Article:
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Thursday, Apr 18, 2024

Sisters Are Doing it For Themselves – And You

SMALL BUSINESS: 3 Daughters of Iraqi Immigrants Create Sauces for Life

While their father, Hikmat Zoura, owns a liquor store in Chula Vista and their mother, Hiam Zoura, heads a sushi restaurant in Eastlake, three adult sisters have made it their business to start their own “mom and pop” business together.

Sistry Foods – short for “sisters” and “story” – was founded in 2022 by Bonita-native sisters Daphne Khairo, Diane Zoura and Darlene Zoura.

Daphne Khairo
Sistry Foods

“We believe that the choices we make about what we eat, where it comes from, and how it’s prepared, have a direct and powerful impact on the health of individuals, communities, and the environment,” said Daphne Khairo, the oldest of the sisters at 35.

The three are daughters of Iraqi immigrants who met and fell in love in San Diego, having three daughters and one son, Anthony Zoura, and creating businesses from the ground up.

Hiam, 57, and Hikmat 63, were both able to realize their own “American Dream” after arriving in the United States separately as teenagers with little education but high hopes for success.

Diane Zoura
Sistry Foods

“We grew up with parents who moved to a different country when they were very young, starting with almost nothing,” said Diane Zoura, at 31 the middle sister of the trio. “They had to build their lives. They have always pushed us and challenged us to do our best, telling us to remember that the sky’s the limit.”

Sistry Foods currently has three healthy sauces that they created together — Jalapeno Cilantro, Ranch, and Chipotle Chili Sauce. All are vegan, dairy-free, gluten-free, soy free, Paleo diet-friendly, and Whole30 diet-friendly.

Sistry sauces are made in large batches in Oregon by a co-packer, who then ships the products to San Diego where the sisters have a warehouse in Chula Vista.

Sistry products are currently available at Sprouts locations in Chula Vista and Eastlake, Harvest Ranch Market in Encinitas, Farm Stand 67 in Ramona and at the Little Italy Farmers Market on Wednesdays and Saturdays. The products are also on Amazon.com and the sisters recently put their products on the shelves of Heights Market on Adams Avenue. They sell for about $11.99 for a 14-ounce bottle.

The company was founded in 2022 but the idea for making healthy sauces came nearly 10 years ago when the sisters became interested in creating sauces that are conscientious of food allergies, food sensitivities and dietary restrictions.

Diane Zoura has a gluten intolerance, Khairo’s two daughters are allergic to eggs and Darlene Zoura, at 28 the youngest sister, became lactose intolerant when she turned 21.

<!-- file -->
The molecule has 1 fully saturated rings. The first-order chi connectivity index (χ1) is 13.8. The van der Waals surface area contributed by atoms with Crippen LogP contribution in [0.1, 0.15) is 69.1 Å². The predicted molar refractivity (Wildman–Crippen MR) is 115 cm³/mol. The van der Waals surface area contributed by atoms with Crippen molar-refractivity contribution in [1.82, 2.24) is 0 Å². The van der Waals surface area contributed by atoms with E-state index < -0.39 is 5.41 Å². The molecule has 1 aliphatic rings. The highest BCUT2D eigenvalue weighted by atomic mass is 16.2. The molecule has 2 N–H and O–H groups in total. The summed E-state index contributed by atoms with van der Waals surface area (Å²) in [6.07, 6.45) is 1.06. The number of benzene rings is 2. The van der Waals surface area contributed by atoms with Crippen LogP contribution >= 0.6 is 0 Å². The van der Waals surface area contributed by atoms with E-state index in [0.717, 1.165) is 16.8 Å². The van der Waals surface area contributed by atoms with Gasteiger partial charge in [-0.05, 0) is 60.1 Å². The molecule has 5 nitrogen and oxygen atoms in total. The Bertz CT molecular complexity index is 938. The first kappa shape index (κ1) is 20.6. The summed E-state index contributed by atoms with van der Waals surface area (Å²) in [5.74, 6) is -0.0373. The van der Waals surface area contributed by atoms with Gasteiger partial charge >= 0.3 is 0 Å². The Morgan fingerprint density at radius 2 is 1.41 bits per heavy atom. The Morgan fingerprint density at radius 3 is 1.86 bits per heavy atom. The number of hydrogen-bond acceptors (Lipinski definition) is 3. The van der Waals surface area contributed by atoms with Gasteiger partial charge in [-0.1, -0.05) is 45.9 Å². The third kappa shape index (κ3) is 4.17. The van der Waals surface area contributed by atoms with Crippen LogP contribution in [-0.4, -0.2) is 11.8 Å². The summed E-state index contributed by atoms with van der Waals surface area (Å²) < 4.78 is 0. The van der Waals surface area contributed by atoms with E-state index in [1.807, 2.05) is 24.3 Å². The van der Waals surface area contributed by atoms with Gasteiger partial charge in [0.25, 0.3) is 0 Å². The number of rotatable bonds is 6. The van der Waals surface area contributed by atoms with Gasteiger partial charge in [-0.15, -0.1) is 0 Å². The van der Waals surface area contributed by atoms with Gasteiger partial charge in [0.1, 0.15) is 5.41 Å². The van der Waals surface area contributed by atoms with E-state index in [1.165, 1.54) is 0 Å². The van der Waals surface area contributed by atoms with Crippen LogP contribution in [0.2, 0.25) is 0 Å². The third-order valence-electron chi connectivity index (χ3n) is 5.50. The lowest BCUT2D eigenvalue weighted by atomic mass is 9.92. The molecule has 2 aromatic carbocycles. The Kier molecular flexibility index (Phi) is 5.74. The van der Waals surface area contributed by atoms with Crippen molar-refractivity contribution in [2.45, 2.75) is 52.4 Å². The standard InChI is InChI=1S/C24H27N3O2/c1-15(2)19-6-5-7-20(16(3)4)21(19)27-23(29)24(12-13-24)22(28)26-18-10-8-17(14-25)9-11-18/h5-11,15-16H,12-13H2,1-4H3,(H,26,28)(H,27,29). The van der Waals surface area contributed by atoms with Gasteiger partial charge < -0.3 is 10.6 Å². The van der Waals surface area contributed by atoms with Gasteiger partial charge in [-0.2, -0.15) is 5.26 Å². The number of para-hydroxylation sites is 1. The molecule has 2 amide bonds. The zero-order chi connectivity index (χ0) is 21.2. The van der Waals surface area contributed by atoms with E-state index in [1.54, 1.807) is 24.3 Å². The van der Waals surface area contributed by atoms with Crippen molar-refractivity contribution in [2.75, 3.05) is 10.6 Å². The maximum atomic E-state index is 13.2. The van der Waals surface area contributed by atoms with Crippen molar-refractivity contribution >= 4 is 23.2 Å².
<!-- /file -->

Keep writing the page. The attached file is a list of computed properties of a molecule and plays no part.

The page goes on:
While the Chipotle Chili Sauce was their first official creation back in 2017, it was Ranch Sauce that was the impetus for the entire line.

Darlene Zoura, who has been the main creator of the sauces, was unimpressed with the lack of flavor and less-than-stellar dairy-free sauces that were on the market and wanted to continue to be able to eat Ranch dressing.

“I love Ranch and I always have,” Darlene Zoura said. “I eat it with everything! I’m a sauce person and have to have it with everything I eat. About seven years ago, I started to notice some health issues when I’d eat dairy so I had to cut it out. I started to create sauces at home.”

Busy with their own lives – Diane Zoura, a certified interior designer with her own firm called Senses and Spaces; Daphne, who was running a catering business that she has since left; and Darlene, who attended college to become a respiratory therapist – the sisters put their saucy idea aside in 2017 but brought it back to the forefront a year later.

The sisters held a fundraiser in 2018 for a nonprofit called HEY Operation that Diane Zoura runs with one of their cousins, Brandon Zora, offering the sauces to top the hamburgers and hot dogs they sold.

“We got a lot of good feedback,” Diane Zoura said. “One woman who wasn’t from San Diego approached Daphne’s husband and asked if we were selling the sauce. ‘I really want this sauce, please ship it to me!’ she said. She asked us to package it at home and send it. I don’t think we did. We were afraid because it had to be refrigerated.”

Two years later, as COVID-19 crept in, the sisters got serious again and continued to develop their products so they would be able to be sold in stores.

In 2021, they used Kickstarter to help meet a $50,000 fundraising goal and after reaching out to a food scientist to help them create a shelf-stable product, finally launched in 2022.

“Our parents love it and are so happy we are doing this,” Diane Zoura said. “Our parents didn’t have a lot of opportunities like we do. They always encouraged us to go to school, go to college, get our education and follow whatever we wanted to do in life.”

Khairo said their father is especially proud of the Sistry line, knowing that siblings working for a common cause can bring about great success.

“Our father came to America with eight brothers and they all worked together slowly in the liquor store business,” she said. “He’s an entrepreneur, too! Ever since I was a kid, he pushed entrepreneurship on me. When he heard about what we were doing (with Sistry), he was ecstatic.”


CO-FOUNDERS: Daphne Khairo, Diane Zoura, Darlene Zoura Ballo
BUSINESS: Food/sauce
WEBSITE: sistryfoods.com
CONTACT: info@sistryfoods.com
SOCIAL IMPACT: Diane Khairo and her cousin Brandon Zora run a nonprofit that Sistry contributes to called HEY Operation that packages Christmas gifts for orphaned, hospitalized and foster children.
NOTABLE: The sisters first started making the sauce in 2017; the chipotle flavor was first.


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